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Understanding Employment Contract

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2 minute read

Employment Contracts: Key Elements You Need To Know

Crafting employment contracts requires a delicate balance. As an employer, the language used needs to protect your business. At the same time, it needs to respect the rights of the employee. Contract lawyers approach these agreements with the goal of equitably serving both parties. To do this, they ensure that the following critical elements are always included.

Description of the Position

This clause of the contract needs to spell out what position the employee is meant to fill, including all their essential duties and job requirements, as well as the locations where they will be working and the hours of employment. The language here should be kept as brief as possible without sacrificing clarity. The employee should be able to read this description and fully understand your expectations of them.

Performance Metrics

While the position description should let the employee know what they are expected to do, it should not get into how performance will be evaluated. This should be addressed in a section on performance metrics. Consider things like skills you want to see develop during their employment, sale volume expectations, and how you will measure growth.

Length of the Agreement

An employment contract must have a start date to specify at what point the employee will be held to the terms of the agreement. It is also critical to have either an end date to the contract or a renewal date. Since your needs and the needs of your employee will change with time, you should not opt for an open-ended contract.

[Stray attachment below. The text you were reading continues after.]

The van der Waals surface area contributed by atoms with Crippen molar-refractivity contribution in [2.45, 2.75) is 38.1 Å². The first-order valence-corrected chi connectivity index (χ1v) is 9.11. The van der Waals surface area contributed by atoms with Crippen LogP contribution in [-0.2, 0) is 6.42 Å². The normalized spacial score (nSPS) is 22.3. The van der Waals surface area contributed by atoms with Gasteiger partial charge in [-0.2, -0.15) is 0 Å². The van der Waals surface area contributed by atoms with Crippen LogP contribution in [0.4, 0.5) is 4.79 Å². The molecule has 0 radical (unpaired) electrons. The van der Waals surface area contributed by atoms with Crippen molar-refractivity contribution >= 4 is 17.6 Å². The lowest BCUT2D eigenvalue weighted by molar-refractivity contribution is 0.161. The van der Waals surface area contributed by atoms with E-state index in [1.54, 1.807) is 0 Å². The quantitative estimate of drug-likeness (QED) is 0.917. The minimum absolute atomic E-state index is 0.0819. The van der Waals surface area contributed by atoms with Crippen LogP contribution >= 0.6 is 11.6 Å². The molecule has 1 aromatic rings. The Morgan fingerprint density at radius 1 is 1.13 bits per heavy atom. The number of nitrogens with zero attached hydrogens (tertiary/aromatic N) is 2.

Terms of Compensation

For the employee, the terms of compensation are easily the most critical element of the employment contract. The base wage should be specified as well as whether it is salaried, hourly, or commission. Overtime policies should be clarified here as well. If you have an incentive program, it is also a good idea to outline it here.

Employee Benefits

Outline everything included in your employee benefits package. This should include sick days, holidays, vacations, stock options, profit sharing, retirement savings, and insurance. When it comes to insurance coverage, be clear on the percentage of premiums the employee must cover. If there are any stipulations to coverage, such as laving specific licenses, paying dues, or maintaining a membership, clarify who pays for these and when they must be paid.

Termination and Severance

Not every employee is going to be a good fit for your company. That is why your contracts need to specify how termination and severance is handled. Outline what will happen is the employee is let go with cause and without cause, explaining the severance terms for each possibility. Also go over specific instances that constitute cause for termination.

Getting Help From Contract Lawyers Near You

The best way to ensure your employment contracts are iron-clad is to work with a contract attorney. Contracts Counsel is a boutique marketplace that allows you to get quotes from vetted attorneys who grasp the nuance of your industry. Work with ContractsCounsel.com for legal assistance that doesn’t break the bank.

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